All You Love is Need
This is the title of the Tony Walter’s book on the challenges of materialism, which of course has an interesting reverse play on words from the Beatles classic hit ‘All You Need is Love’. Walter’s book highlights the nature of necessity, needs and wants, the key determinants of fallibility. Humans are fallible and so therefore all of us have needs, necessities and vulnerabilities. Vulnerability and necessity are not weakness. Indeed, without fallibility humans would have nothing to learn, wouldn’t experience growth, development or relationships. Perfectionism needs nothing, the perfect person has no needs, doesn’t need to learn and needs no-one. The perfect person experiences no harm.
Vulnerability and necessity are the benchmarks of fallibility and offer human relationships all the richness in by-products associated with maturity and learning. Uncertainty, risk and emotional exposure make humans to be humans not super-humans. The desire for infallibility, non-vulnerability and non-necessity is a delusion. The language of delusion should have no place in human discourse.
Humans can’t live without food, water, social belonging and shelter. The nature of necessity reminds humans that they are fallible. Humans can’t go for too long without pangs of thirst and hunger and know they need water and food. If fundamental human needs are not met, humans die. Humans have bodies and bodies experience pain and suffering: we ache, sweat, fart, smell, sag, defecate, copulate and age. Our bodies hold our minds hostage to it’s imaginations and desires. Our whole perspective on life can change with an excess of alcohol and a big dinner. We discover that indigestion makes us feel sick, we pick up ‘bugs’ and infection. We get tired, run down, fatigued and stressed, all normal life experiences. To be human is to suffer and suffering is the by-product of vulnerability and necessity. The denial of suffering and harm is a denial of humanity.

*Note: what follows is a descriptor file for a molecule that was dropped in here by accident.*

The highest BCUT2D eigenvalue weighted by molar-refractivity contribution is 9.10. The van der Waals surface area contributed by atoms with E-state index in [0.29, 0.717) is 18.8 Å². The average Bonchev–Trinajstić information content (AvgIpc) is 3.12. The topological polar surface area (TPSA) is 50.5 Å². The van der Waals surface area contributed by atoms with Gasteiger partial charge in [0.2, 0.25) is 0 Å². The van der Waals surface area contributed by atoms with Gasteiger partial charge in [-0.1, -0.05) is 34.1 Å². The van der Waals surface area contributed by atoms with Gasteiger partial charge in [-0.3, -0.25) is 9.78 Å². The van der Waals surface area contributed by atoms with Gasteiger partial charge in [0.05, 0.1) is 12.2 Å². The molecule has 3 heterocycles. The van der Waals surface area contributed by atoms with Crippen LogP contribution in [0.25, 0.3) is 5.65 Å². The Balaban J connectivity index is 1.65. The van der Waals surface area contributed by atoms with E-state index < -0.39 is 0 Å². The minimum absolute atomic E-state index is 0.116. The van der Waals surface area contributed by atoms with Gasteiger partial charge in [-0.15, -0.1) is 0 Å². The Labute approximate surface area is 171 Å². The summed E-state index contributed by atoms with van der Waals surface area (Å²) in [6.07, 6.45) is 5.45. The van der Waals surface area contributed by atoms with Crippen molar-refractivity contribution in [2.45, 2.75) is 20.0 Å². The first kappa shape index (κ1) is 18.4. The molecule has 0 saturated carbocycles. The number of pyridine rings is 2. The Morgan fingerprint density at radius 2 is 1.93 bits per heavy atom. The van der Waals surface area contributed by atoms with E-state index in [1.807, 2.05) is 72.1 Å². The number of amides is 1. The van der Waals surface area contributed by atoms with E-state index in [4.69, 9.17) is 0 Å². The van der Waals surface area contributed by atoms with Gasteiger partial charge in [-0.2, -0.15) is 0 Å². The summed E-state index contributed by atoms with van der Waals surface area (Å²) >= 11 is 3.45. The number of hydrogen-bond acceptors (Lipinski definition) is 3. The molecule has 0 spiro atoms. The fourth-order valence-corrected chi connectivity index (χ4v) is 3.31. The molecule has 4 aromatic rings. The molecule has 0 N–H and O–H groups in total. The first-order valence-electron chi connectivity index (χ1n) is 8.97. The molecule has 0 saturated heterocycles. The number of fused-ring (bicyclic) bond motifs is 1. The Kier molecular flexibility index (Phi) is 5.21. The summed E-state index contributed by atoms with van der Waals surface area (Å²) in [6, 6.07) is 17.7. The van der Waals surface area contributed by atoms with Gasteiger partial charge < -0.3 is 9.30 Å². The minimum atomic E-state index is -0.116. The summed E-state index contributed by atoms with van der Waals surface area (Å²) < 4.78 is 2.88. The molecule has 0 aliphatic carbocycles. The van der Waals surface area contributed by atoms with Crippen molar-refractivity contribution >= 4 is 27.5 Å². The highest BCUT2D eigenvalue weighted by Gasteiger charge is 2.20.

Along time ago in a place far away when I was young I remember the pains of broken relationships. My first relationship break up was a lesson in harm and being harmed that taught me to be more cautious, considerate and reflective. One cannot live life in invincibility, the language of invincibility is a denial of human life and, speaking the language of invincibility alienates oneself to others and one’s self. No-one wants to know someone who speaks invincibility. The denial of need and the language of denial repels relationships and any possibility of empathy. We speak the language of superiority and invincibility at the expense of human relationships.
How strange then that safety is the only place where one hears the dumb down language of perfectionism, invincibility and superiority. Why is it that only in safety do we find people who deny the nature of necessity and fallibility? Why is it only in safety that logic goes out the window and people speak the language of absolutes and perfection? Why is it only in safety that people cannot manage the reality of necessity and speak nonsense when all we love is need?